Published: July 16, 2002
WINTERTHUR, DEL. – Discover examples of superb Eighteenth Century American craftsmanship in silver and gold and learn about the political, economic, social and religious life in New York around the time of the Revolutionary War with a visit to the exhibition “Myer Myers: ,” on view at Winterthur.
More than 100 works in silver and gold crafted by Myer Myers (1723-95), an early American patriot, artisan and Jewish community leader, are on view through September 8. In addition to pieces created by Myers, the exhibition features nearly 50 other objects that help place him in context of the times in which he lived. Winterthur is the final venue for “Myer Myers,” which was organized by the Yale University Art Gallery.
Like Paul Revere, Myers was one of the most highly respected merchant-artisans of his time. The exhibition traces Myers’s development as an artist, examines the influence of important patrons, explores his role in the Jewish community and presents a history of the silver trade in Eighteenth Century America.
Myers was the most productive silversmith working in New York in the mid-to-late 1700s, and his ritual and secular silver is the largest body of existing work by a Jewish silversmith from anywhere in Europe or America prior to the Nineteenth Century.
Myers became the dominant figure in a large, well established community of silversmiths that included native craftsmen of Dutch, Huguenot and English ancestry as well as European immigrants. His renown as an artisan came from his ability to execute superb custom-order work for the wealthiest patrons, as well as generate a steady income by with more modest forms of hollowware and flatware for a larger, less affluent clientele.
Between 1750 and 1775, Myers’s New York workshop was one of the few that supplied such labor-intensive, richly ornamented forms as candlesticks, pierced bread baskets, covered jugs and cruet stands. But Myers alone produced specialized work such as Torah finials or rimonim, removable ornaments placed over the upper end of the rollers of the Torah scroll. These elaborate religious objects signify the importance of the Torah, or scripture, reading in Jewish services. Since ancient times, pierced pomegranate shaped globes, tiers of gilded bells and crowns are typical elements of Torah finials.
“Myers’s Torah finials are unique examples of Eighteenth Century American Jewish silver,” writes David L. Barquist, associate curator of American decorative arts at Yale University Art Gallery and curator of the exhibition. “They are also among the most extraordinary precious metal objects produced in Colonial America.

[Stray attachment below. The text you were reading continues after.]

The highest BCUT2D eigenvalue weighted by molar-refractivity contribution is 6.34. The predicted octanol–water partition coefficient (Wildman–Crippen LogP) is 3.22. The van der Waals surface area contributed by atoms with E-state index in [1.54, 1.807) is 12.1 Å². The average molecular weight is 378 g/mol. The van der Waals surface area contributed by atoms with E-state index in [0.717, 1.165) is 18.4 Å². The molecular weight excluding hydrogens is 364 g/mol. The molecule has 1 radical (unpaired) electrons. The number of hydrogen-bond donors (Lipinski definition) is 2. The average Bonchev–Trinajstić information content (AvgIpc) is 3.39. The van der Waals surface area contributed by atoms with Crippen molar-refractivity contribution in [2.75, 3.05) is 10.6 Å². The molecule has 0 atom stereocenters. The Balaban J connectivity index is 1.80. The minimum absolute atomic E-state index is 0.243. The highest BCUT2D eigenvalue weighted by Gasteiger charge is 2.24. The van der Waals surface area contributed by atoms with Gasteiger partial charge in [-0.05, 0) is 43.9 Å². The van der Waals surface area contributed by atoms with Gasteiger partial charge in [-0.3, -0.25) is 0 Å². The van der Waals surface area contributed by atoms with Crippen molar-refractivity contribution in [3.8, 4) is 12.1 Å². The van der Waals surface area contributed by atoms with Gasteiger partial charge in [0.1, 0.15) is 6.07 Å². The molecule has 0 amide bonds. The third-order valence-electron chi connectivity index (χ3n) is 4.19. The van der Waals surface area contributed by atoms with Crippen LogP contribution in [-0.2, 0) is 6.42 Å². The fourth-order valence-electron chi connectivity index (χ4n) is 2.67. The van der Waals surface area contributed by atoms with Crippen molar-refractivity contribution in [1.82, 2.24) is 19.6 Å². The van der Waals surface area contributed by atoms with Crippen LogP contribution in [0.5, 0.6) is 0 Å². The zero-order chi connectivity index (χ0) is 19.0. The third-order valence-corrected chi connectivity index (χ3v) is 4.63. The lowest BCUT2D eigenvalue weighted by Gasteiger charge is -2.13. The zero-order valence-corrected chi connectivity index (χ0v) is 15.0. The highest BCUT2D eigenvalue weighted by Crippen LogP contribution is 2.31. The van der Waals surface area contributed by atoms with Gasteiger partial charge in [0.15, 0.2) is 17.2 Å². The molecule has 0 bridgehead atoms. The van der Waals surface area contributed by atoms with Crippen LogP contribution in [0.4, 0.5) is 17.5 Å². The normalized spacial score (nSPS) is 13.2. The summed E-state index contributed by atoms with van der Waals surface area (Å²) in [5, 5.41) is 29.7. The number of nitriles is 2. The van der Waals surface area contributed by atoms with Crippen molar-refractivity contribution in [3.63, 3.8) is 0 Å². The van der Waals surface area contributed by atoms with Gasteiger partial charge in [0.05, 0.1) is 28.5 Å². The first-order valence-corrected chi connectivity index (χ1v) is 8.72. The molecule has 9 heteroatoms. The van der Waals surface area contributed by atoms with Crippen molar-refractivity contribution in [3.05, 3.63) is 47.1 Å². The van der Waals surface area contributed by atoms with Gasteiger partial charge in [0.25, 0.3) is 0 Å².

“Myers’s success as a silversmith,” Barquist continues, “was the result of his talents not only as a craftsman but also as an entrepreneur who marshaled the skills of other craftsmen and specialists. As a Jew, and thus an outsider in the craft, he may also have been more inclined than his Christian competitors to seek out new business opportunities and explore innovative strategies.”
The main section of this exhibition explores Myers’s stylistic development and the ways his patrons, represented by their portraits, influenced his choices. Another section addresses the Jewish communities of New York, Philadelphia and Newport, R.I., to which Myers was connected through the kinship network of his own family.
Myers had strong Philadelphia connections through his marriage, as well as religious and business ties. His first wife’s sister married Bernard Gratz, founding trustee of Congregation Mikveh Israel in Philadelphia. One pair of Torah finials on display is believed to have been commissioned by members of that congregation in the late 1700s for their newly formed synagogue.
The third section examines the organization of the silversmith’s trade in New York in the 1700s. It highlights issues such as apprenticeship, specialist artisans working in Myers’s shop, his competitors, the retailing of products and the differences between objects made in England and America.
A fully illustrated catalog accompanies the exhibition. Included are essays by David L. Barquist, “That Noted and Proficient Mechanic’: The Life and Career of Myer Myers”; Jon Butler, William Robertson Coe Professor of American History and professor of religious studies and history at Yale University, “The New York World of Myer Myers”; and Jonathan D. Sarna, Joseph H. and Belle R. Braun Professor of American Jewish History and professor of Judaic studies at Brandeis University, “Colonial Judaism.” The catalog is available in soft cover ($35) and hardcover ($60) at the Winterthur Museum Stores or by calling 800-448-3883, extension 4741.
Drawing from objects in the Winterthur’s collection, Donald L. Fennimore, senior curator of metals at the museum, has organized a small supplementary exhibition of Myer Myers pieces, on view during this period. The display includes two Twentieth Century fakes — a cream pot and Torah pointer with maker’s marks falsely attributed to Myer Myers — that show how desirable early American silver has become.
Winterthur is on Route 52. For information, 800-448-3883 or www.winterthur.org.
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